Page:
Suneetha Kodamana and Merlin Moli are two Kerala women sculptors at the Women’s Show Yatra Nariyasthu at NGMA.
Suneetha Kodamana’s Untitled 2015 figure brings back images of European Masters-her handling of the human figure makes me think of the brilliant Amadeo Modgiliani as well as Alberto Giacometi.But she goes beyond to create a feminine form that spells both fervour and finesse and expression and elegance.
Placed in an alcove next to the Arpita Singh wall this sculpture has about it an echo that traverses many generations. This human form is both a young woman as well as an adolescent. This form is Suneetha herself because she is petite and full of elegance. Gazing at it these few days I asked her to send in a few lines about her thought process. At the basis of Suneetha’s sculptural vision is the articulation of an innate concept she has held a resonance with, that of a sublime, timeless and all-encompassing entity.
She says: “ My sculptures are a series on the theme called “Biographical Silhouette. ”
It is a reflections of what I see and what I hear and what I experience in my life and my own perspective. My works depicts my individual journey of my womanhood turn between feelings of hopefulness hopelessness, sorrow and joy, life and death and love and regrets that leaves a biographical Silhouette that marks my existence in this world.”
This mesmeric, portrait-like visage of the feminine form straddles several defining characteristics.Perhaps it is its stillness in solitude that enchants and enraptures one into a silence.Reflective of a myriad of different sources and influences all coming to bear upon the artist Suneetha at this time, the origin of each of these surprisingly well-blended but disparate features of the slim torso and legs is also quite specific and indeed sublime.This is a blend of primitivism and modern art.
It is a sculpture with a strong, meditative presence and an almost otherworldly sense of timelessness and calm. Encountering it for the past week has affected me deeply. And for some days afterwards I found myself under the hallucination of watching women and girls in the streets of India Gate and on the roads home who might have been perfect models for Suneetha.
Marylin Monroe at NGMA
Small quaint and curious-Merlin Moli’s Object of Desire , a fibre glass sculpture of Marilyn Monroe sits on a pedestal looking back at us. She has re -created the iconic subway scene on the raft of a subway with the breeze lifting her billowing skirt from the 1955 film Seven Year Itch.The silver toned Monroe with her scarlet lipstick can still catch the human gaze.
Monroe mesmerized a crowd of lucky onlookers while her white dress blew suggestively above her knees — and sometimes over her head. It was 1954, and the director Billy Wilder was filming a scene of the film The Seven Year Itch on Lexington Avenue between 52nd and 53rd Street in New York City. In the script, Monroe and co-star Tom Ewell exit a movie theater and a breeze from the subway passing below lifts Monroe’s skirt. Instead of rushing to cover her legs, as any decent woman of that era would have, Monroe exclaims, “Isn’t it delicious?”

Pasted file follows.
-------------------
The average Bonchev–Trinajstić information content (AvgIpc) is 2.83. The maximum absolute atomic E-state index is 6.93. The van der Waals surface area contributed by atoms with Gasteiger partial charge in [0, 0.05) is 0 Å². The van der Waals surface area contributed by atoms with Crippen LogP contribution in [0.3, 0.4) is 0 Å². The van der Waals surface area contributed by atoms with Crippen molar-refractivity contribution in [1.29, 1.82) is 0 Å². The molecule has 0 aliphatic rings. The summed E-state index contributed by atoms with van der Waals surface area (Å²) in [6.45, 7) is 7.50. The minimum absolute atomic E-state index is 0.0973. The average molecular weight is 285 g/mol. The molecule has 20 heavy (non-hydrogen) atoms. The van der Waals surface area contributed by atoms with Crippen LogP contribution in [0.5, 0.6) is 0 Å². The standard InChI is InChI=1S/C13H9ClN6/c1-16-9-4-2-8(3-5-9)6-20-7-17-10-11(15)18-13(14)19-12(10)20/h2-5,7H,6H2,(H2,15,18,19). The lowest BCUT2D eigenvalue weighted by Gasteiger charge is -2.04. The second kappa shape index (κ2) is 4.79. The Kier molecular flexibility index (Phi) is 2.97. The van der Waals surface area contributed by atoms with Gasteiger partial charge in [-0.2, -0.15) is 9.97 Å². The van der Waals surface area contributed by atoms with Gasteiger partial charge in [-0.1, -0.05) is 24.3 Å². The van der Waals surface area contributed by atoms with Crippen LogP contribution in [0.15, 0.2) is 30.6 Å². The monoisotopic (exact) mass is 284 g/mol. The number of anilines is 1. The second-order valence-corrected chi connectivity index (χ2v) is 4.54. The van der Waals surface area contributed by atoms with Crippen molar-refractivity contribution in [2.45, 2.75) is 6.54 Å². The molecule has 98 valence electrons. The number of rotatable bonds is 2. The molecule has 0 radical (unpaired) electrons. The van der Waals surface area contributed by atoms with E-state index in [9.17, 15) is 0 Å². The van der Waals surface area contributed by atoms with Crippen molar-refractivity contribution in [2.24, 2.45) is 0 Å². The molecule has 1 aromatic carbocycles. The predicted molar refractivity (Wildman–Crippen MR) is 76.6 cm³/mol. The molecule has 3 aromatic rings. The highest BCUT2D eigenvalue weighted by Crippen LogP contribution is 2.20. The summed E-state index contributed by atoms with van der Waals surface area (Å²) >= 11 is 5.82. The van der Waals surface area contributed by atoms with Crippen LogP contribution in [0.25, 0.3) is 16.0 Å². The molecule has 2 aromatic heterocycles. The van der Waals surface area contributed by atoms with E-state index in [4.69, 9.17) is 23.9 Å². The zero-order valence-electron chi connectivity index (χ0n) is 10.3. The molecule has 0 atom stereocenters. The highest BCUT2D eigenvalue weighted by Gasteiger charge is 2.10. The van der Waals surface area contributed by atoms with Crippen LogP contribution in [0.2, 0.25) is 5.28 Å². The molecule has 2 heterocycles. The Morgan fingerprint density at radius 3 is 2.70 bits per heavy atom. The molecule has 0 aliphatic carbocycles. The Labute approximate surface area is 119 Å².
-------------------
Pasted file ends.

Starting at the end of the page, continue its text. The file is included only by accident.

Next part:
Even if we have not seen the film, we have seen the photographs. The whole world has for decades, although not everyone knows the story behind the photographs or the name of the photographer who had the “flying skirt” idea in the first place. Photographer Sam Shaw, shot the image of the blonde bombshell.
This sculpture does more than work on memory, history and nostalgia.Its a statement about gender driven advances in a world that worships the calendar girl portrait.
Merlin adds her reflections to this brilliant sculpture:
“ She is the most over rated icon of timeless womanhood. Till today her fashon statements are relevant and followed by many women all over the world The red carpet, red lipstick and the self designed dresses became part of history.
Beyond the myth and the goddess she is the most humane person as well as daring spirit to reveal the child abuser in her life. Being on the top she was both manipulated and misunderstood. But she paved a special path that no one can walk at least for another century.
The question that remains is : How do we rate a woman? Her sexuality got more importance than her other qualities. Here is where history goes wrong- perhaps with all women in flashback there is an avalanche of opinions that hang. The spectrum is large and swings from one extreme to another. She could be rated as anything from a goddess to a nobody. Just as a deity is worshiped. Or thrown out after the end of the celebrations.”
So many years later, Marilyn’s powerful pose continues to captivate as we mull over the role of a gorgeous woman in the age of Me Too-and think that women are more than mere objects of desire-they are flesh and blood with a beating heart.
Views expressed above are the author’s own.
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